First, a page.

Keep in mind, I got permission from both of my friends before posting this picture. This honestly was the center-point of the entire convention. I’ll probably never do a photo op like this again, but I feel this one was definitely worth my time and money. It was a great photo and something I’ll treasure forever. Anyway, thanks for reading! Like I said, this is my 200th post and I hope to have many more in the future. Have a good day, everyone, and keep it real.

Comic Book Convention 2017 Swag!

At the recent comic book Expo in Regina, I picked up some rather neat things. I honestly love going to cons, and I don’t really spend a whole lot when it comes to personal items for myself. If you guys like this, I’ll be sure to post pictures of stuff I got from previous years, since I have picked up several awesome things over the years. Anyways, let’s get this rolling! (Also, apologies in advance if the photos are a bit blurry, I’m not expert when it comes to taking pictures)

A very courageous crest indeed.

One of the first things I picked up at the con was a tag and the crest of courage from Digimon. This is a little plastic replica of the crests commonly seen on the Digimon television show. I honestly loved this anime, so I jumped at the chance to own a crest of my very own. The crests were 5 bucks less than the Digivices (Which I felt looked really amateurish) which is why I ultimately decided on the crest. It makes a fancy little pendant, I must say!

Wander Over Shiren!

The next thing I bought was the game “Shiren The Wanderer”, the PS Vita version to be precise. I heard this was a great little roguelike, and I jumped at the opportunity to have it on my Vita. I have yet to open and play it, but I’ll be sure to do so this weekend. I look forward to both playing and reviewing this game in the future!

No joke, I still have yet to see this movie.

During the convention, my friend brought me to a booth run by the guys who made the film Wolf Cop. This was a film made in Regina that was a parody of old 80s cop shows and films. I had never this film before, nor even heard of it for that much. However, when I saw the comic there, I knew I had to have it! The art on the cover was so striking and memorable, making it impossible for me to say no! Honestly, I love 80s stuff, even when it’s made in the modern day as opposed to back then. I read through this comic in one setting, and I gotta say it was a fantastic. I still have yet to see the film, but I’ll be sure to tackle that next!


And here’s an image of all three things together. Roughly, I spent about 75-80 bucks on personal purchases, this isn’t counting money spent on travelling, food, the tickets themselves, or the hotel. I fully intend to review both the Wolf Cop comic and Shiren at some point, and maybe even do a mini review of the crest replica itself. Anyway, hope you enjoyed this little convention special. I do have one more image I’m going to post, but I’ll save that for later. Trust me, it’s the high point of the convention.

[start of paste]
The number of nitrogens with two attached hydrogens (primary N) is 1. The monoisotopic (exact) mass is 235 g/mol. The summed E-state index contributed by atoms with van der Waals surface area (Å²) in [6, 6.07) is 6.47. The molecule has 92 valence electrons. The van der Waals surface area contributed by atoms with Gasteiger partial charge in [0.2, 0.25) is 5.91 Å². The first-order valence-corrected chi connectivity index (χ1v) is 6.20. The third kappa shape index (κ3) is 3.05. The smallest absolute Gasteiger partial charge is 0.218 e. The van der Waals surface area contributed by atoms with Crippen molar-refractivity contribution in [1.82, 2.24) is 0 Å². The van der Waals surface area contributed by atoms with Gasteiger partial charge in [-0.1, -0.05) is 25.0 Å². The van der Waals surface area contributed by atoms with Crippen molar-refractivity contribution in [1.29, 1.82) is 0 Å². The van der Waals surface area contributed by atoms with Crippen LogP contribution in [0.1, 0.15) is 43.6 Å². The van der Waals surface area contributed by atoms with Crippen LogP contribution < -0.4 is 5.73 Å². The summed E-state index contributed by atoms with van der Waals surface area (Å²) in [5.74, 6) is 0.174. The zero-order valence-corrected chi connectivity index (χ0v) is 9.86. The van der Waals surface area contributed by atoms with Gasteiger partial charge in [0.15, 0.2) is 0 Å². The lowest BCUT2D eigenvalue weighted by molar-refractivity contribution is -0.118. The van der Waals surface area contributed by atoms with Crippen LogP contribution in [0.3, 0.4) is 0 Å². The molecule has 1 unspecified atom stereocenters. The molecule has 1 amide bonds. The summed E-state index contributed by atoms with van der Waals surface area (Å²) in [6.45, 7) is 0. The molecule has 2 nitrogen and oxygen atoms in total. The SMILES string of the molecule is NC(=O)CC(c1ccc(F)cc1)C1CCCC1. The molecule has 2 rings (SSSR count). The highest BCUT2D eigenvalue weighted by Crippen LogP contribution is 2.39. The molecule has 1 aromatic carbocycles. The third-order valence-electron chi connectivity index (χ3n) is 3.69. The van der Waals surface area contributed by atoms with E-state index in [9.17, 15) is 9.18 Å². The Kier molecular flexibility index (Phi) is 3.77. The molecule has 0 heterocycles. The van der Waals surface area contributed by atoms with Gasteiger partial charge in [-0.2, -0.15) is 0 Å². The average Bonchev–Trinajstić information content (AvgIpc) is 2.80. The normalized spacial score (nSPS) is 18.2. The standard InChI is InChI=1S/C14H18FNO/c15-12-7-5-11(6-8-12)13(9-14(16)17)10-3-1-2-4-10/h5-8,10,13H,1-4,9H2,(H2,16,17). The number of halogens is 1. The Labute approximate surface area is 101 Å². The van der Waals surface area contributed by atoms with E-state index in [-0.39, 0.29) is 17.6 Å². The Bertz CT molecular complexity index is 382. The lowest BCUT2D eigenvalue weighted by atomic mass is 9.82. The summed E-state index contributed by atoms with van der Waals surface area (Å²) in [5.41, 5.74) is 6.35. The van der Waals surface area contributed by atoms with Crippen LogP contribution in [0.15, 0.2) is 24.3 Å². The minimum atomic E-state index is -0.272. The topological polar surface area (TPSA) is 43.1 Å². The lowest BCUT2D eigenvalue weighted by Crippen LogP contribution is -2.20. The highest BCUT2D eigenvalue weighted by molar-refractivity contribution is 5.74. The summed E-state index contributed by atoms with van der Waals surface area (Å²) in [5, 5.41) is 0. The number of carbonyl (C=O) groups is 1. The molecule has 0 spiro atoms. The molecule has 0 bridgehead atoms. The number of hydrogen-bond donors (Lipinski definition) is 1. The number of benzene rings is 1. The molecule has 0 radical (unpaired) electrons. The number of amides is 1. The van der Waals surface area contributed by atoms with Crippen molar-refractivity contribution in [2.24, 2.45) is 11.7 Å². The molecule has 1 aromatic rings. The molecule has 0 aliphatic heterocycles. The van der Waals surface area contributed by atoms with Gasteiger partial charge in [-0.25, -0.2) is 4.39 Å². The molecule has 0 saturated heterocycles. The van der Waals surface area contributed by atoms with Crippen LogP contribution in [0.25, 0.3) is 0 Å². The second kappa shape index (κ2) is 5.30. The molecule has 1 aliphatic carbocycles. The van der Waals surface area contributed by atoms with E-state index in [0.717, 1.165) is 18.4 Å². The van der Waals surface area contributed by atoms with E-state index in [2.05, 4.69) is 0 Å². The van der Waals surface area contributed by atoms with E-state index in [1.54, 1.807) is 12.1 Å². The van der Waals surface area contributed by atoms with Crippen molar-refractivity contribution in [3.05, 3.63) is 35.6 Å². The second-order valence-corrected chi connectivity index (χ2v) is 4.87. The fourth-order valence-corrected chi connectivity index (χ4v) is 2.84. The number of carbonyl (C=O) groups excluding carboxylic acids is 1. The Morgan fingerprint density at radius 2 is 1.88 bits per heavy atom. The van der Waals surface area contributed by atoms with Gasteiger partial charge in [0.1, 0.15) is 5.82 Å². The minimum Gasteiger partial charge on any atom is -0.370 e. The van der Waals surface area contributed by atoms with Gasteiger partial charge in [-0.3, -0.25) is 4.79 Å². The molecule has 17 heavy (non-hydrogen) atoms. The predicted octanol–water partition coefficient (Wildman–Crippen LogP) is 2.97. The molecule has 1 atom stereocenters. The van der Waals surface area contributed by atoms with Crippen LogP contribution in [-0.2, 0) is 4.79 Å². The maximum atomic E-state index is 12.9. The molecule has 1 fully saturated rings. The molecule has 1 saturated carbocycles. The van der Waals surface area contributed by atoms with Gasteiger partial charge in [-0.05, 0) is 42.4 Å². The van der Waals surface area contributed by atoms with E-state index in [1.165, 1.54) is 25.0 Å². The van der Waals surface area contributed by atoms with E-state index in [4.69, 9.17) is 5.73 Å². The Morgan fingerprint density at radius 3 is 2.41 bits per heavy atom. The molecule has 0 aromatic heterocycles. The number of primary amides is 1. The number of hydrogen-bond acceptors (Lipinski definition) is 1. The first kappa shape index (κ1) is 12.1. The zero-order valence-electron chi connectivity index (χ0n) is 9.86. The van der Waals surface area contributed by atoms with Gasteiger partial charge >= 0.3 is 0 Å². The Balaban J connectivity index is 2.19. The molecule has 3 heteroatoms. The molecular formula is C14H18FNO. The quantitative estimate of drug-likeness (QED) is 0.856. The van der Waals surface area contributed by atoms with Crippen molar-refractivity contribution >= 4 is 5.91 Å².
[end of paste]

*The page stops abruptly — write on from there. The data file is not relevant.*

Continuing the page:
Sweet As Syrup: Phantasy Star Portable 2 Review

Last year, I started a marathon on my favorite game series of all time: Phantasy Star. It went on a lot longer than I thought it would, but I enjoyed writing all the posts on it all the same. The last post I did was Phantasy Star related, so I thought I’d follow them up and hopefully finish this marathon at long last! So, let’s start with Phantasy Star Portable 2, one of the best games in the series!

Originally, I was going to review the first Phantasy Star Portable game. I still intend to get to it at some point, but I felt that it was a bit too similar to Phantasy Star Portable 2 and Universe. I’d end up repeating myself a lot, so I figured I would just move onto the second game instead. Phantasy Star Portable 2 is one of my favorite RPGs, and is special to me. It’s the last Phantasy Star game ever released in America, and the newest of the series that I have played. It’s hard to believe that is has nearly been 7 series since this game was brought to American shelves. Without further adieu, let’s dive right into it!

Background Information

Phantasy Star Portable 2 is an action RPG that was released in 2009 in Japan, and brought over to the rest of the world near the end of 2010. The game was released exclusively for the PSP and was developed by Alfa System, who also developed several Tales games. The game received an expansion called Phantasy Star Portable 2 Infinity, but this was released exclusively in Japan and never brought over here.

Plot and Characters

It’s been three years since the events of Universe and peace has returned to the Gurhal system. You play as a mercenary (or former Guardian if you imported your save-file) who is visiting an old derelict relics site. While there, you happen across a young woman named Emilia. After meeting her, you luck suddenly takes a sharp dive as you both become trapped in the ruins. You eventually escape, but not before you bare witness to a strange spirit dwelling inside Emilia.

From there, you are recruited into a mercenary firm called “Little Wing” and are tasked with going on various missions, sometimes ones where you have to protect the galaxy! All the while, you keep encountering a strange teenage boy dressed in black, who also poses a threat to the entire Gurhal system. It’s up to you and your rag-tag group of allies to put a stop to this and protect the galaxy you have made home!